Trinity Dryer Vent Services
How to Prevent Clothes Dryer Fires
Updated: Jun 30, 2021
By Corey Tournet August 27, 2020
Very few people realize the danger of clothes dryer fires. However, according to the U.S. Consumer Product Safety Commission, there are an estimated annual 15,500 fires, 10 deaths and 10 injuries due to clothes dryer fires. Several hundred people a year are also subjected to carbon monoxide poisoning from improper dryer vent setups. The financial costs come to nearly $100,000,000 per year. In some cases faulty appliances are to blame, but many fires can be prevented with proper dryer venting.
How Clothes Dryer Fires Occurs
Lint accumulation and reduced airflow feed on each other to provide conditions ripe for a fire. Lint is a highly combustible material, which, interestingly enough, is one of the ingredients in a recipe for home-made fire starters. A number of dryer vent problems contribute to this.
A Growing Problem
Traditionally, most clothes dryers were in the basement. However, nowadays many newer homes tend to have dryers located away from an outside wall in bedrooms, bathrooms, kitchens and hall closets. These new locations mean dryers tend to be vented longer distances and vents are generally installed with sharp turns and bends to accommodate the structure of the home. As a result, dryer vents are harder to reach, and also create more places for lint to gather. The ideal solution is to have short, straight, dryer duct venting. However, a dryer vent booster, while not the ideal approach, can improve your dryer venting in cases where your venting is longer and/or has more bends than it should. In addition to creating a fire hazard, if the venting is too long and/or has too many bends, it will cause your dryer to take much longer than necessary to dry loads.
Inside the Dryer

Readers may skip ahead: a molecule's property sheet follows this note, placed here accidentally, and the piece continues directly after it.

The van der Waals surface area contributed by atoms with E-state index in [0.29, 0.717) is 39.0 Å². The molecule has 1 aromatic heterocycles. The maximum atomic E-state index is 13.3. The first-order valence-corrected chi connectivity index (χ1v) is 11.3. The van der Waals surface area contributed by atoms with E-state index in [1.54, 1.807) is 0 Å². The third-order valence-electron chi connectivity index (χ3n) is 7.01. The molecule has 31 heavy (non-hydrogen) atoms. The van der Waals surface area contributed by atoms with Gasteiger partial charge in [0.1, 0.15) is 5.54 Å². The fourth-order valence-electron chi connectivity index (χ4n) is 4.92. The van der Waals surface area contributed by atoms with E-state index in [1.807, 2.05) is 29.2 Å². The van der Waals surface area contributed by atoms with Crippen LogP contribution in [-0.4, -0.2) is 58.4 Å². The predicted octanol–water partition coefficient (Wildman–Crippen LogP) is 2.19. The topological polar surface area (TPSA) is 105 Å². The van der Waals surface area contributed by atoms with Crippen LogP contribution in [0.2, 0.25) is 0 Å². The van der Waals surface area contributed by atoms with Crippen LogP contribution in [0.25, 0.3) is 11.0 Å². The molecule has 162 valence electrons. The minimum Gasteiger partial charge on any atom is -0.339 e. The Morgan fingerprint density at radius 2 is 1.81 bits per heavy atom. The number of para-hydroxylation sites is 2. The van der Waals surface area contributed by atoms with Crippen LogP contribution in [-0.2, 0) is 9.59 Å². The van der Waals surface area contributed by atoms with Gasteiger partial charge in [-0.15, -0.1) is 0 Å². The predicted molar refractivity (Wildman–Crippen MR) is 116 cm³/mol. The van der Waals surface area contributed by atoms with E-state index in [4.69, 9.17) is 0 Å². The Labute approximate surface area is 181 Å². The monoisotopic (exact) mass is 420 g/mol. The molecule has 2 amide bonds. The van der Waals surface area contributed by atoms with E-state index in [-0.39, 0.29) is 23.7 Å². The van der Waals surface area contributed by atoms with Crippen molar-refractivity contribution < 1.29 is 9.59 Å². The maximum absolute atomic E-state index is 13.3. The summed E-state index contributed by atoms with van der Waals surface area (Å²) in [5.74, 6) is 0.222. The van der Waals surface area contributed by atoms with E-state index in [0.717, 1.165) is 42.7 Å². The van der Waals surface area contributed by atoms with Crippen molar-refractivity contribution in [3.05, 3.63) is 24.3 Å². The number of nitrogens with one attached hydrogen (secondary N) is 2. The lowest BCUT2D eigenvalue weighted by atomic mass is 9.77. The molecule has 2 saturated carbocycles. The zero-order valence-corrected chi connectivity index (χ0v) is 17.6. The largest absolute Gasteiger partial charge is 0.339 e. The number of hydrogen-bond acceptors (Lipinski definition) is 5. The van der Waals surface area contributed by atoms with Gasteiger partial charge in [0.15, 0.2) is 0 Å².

Lint is the biggest culprit here. As you know from cleaning out your lint filter, dryers produce very large quantities of lint. Most people assume their lint traps catch all the lint, and that all they need to do is clean them out after each load. However, a significant amount of this lint is not caught by the lint trap and builds up inside the dryer-even on the heating element! If you are skeptical, try this experiment: pull out the lint trap and look underneath it- you may find large mounds of lint staring at you. Lint can build up on the heating element and in other places inside the dryer, causing it to overheat and possibly catch fire. As a rule, a fire starts from a spark in the machine. However, improper clothes dryer venting practices outside the dryer can play a key role in this process.
Outside the Dryer
There are many improper dryer vent practices which restrict airflow and lead to lint buildup, the two main preventable causes of clothes dryer fires. Some of the most common and important dryer vent mistakes are:
Dryer vents are too long and/or have too many bends, but don’t use a dryer duct booster, resulting in lint buildup. When it comes to dryer vents, shorter and straighter is better.
Use of flammable, flimsy plastic or foil duct extenders. Only metal vents should be used, which is what most manufacturers specify. Metal vents also resist crushing better than plastic and foil, which allows the air and lint to be carried out of the system. Reduced airflow from build-up or crushing can cause overheating and wear out the clothes and appliance faster. In fact, many state and local municipalities have placed requirements on new and remodeling projects to include all metal dryer venting.
Inadequate clearance space between dryer and wall. Many people create problems by putting their dryer right against the wall, crushing the venting material in the process. The cumulative effect of reduced airflow and the resulting lint build-up prevent the dryer from drying at the normal rate. This causes the high temperature limit safety switch to cycle on and off to control the heater. Most high temperature limit safety switches were not designed to continuously cycle on and off, so they fail over a period of time.
Failure to clean the dryer duct.